Old/new churches, old/new realities
Few people in the 19th century would have guessed that Southern Baptists would elect an African-American as president or that the Roman Catholic Church would be speaking out for religious liberty.
By Bill Leonard
Southern Baptists have just elected their first African-American denominational president, Fred Luter, pastor of Franklin Avenue Baptist Church in New Orleans.
Roman Catholic bishops in the U.S. are promoting a “religious liberty drive against a government and culture that are infringing on the church’s rights,” as Laurie Goodstein wrote in the New York Times in November 2011. Thirteen Catholic dioceses recently filed suit against what they view as a violation of their religious liberty through government efforts to require contraceptive coverage for female employees of non-congregational, Catholic owned institutions.
Claiming some 16 million members, the Southern Baptist Convention is the largest Protestant denomination in the U.S. With over 60 million adherents, the Roman Catholic Church is America’s largest religious group. Both are very conservative with theological and ethical views that are at once contradictory and complementary. Both are old churches acting in new ways.
In 1845, when the SBC was founded, and Catholic immigration was beginning to alarm the Protestant majority, few people inside and outside those religious communions would have predicted these recent actions from the two groups.
The SBC was born, in part, after the Triennial Convention, the missionary society of Baptists North and South, rejected an 1844 demand from Alabama Baptists that the society recognize the right of slaveholders to receive missionary appointment. In opposing the request the board stated: “One thing is certain: we can never be a party to any arrangement which would imply approbation of slavery.”
Insisting that their mandate to evangelize the world had been compromised, Baptists in the South formed a new denomination, the SBC. In his classic work, At Ease in Zion, historian Rufus Spain wrote that after the Confederacy’s defeat, “Baptists never repudiated slavery and secession, the two alleged causes of the war.”
It was not until 1995 that the SBC as an organization went on record as repudiating its institutional acquiescence to slavery and racism in the South. That action and this week’s election of Pastor Luter are important attempts at racial reconciliation inside and beyond the SBC. They are events to be celebrated, even after all these years.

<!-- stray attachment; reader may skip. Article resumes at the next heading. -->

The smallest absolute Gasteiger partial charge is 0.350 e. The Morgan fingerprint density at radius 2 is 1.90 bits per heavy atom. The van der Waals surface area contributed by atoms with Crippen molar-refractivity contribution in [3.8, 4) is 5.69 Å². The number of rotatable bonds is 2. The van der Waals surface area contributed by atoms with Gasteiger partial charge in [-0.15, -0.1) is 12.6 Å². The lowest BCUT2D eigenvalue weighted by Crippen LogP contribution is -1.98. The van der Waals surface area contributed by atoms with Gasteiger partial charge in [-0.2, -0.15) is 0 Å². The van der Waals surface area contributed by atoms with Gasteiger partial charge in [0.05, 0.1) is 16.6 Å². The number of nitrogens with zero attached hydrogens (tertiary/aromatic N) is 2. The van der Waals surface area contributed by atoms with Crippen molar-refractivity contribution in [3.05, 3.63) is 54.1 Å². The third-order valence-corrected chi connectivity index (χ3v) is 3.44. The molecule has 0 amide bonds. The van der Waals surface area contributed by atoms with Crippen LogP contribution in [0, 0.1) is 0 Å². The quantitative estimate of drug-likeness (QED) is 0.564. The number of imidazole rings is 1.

Likewise, few mid-19th century Americans would have anticipated recent appeals to freedom of conscience and religious liberty from the Catholic hierarchy. Pius IX’s Syllabus of Errors (1867) repudiated the “modern” idea “That every man is free to embrace and profess the religion he shall believe true, guided by the light of reason.”
It also rejected the suggestion “That Protestantism is nothing more than another form of the same true Christian religion; in which it is possible to please God equally as in the Catholic Church.” It was not until the 1960s that Catholic leaders opened the door to religious liberty, both in the documents of Vatican Council II and in Pope John XXIII’s 1963 encyclical, Pacem in Terris.
Commenting on those documents, John Courtney Murray wrote that they made two “essential points.” First, that everyone “by right of nature ... has the right to the free exercise of religion in society according to the dictates of his personal conscience.” And second, “others in the society,” especially leaders of the state, are obligated “to acknowledge this personal right, to respect it in practice, and to promote its free exercise.”
Clearly, it took centuries for Roman Catholic hierarchies to accept and appreciate religious liberty in all its implications. Nonetheless, these actions too are nothing short of historic and deserve considerable celebration.
These developments in the SBC and RCC are also important for what they say about the state of American religion in general. For one thing, they reflect the fact that two of the country’s largest religious groups are feeling considerable loss of previous culture privilege.
Southern Baptist leaders acknowledge the impact of declining numbers, diminishing Baptist identity and growing minority populations in regions previously dominated by the white majority they consistently represented.
Catholic leaders voice their concern that an encroaching secular society is attempting to drive them from the public square “back to the sacristy,” as New York’s Cardinal Timothy Dolan recently remarked.
Both groups assert strong doctrinal mandates that set boundaries for those who wish to join or maintain membership. The SBC sent a “moderate” contingent packing while the present pope encourages departures for those whose views are perceived unorthodox.
Amid affirmation, questions abound. Will SBC leaders be willing to invite Rev. Luter and other Baptists of color into the inner circles of denominational power and institutional formation? Will additional presidents representing “minority” constituencies be essential in extending racial/ethnic diversity throughout convention life and leadership?
Will the explicit emphasis on conscience and religious liberty among Roman Catholic clergy allow them to revisit issues that have long vexed the consciences of Baptists and others regarding American appointment of an ambassador to the Vatican and the use of vouchers and other public funds for Catholic parochial schools? Religious liberty goes both ways.
Affirmations of racial reconciliation and religious liberty are great issues for celebration and enduring conversation among persons in the SBC, the RCC, and the rest of what Thomas Merton called that “body of broken bones,” the Church.
OPINION: Views expressed in Baptist News Global columns and commentaries are solely those of the authors.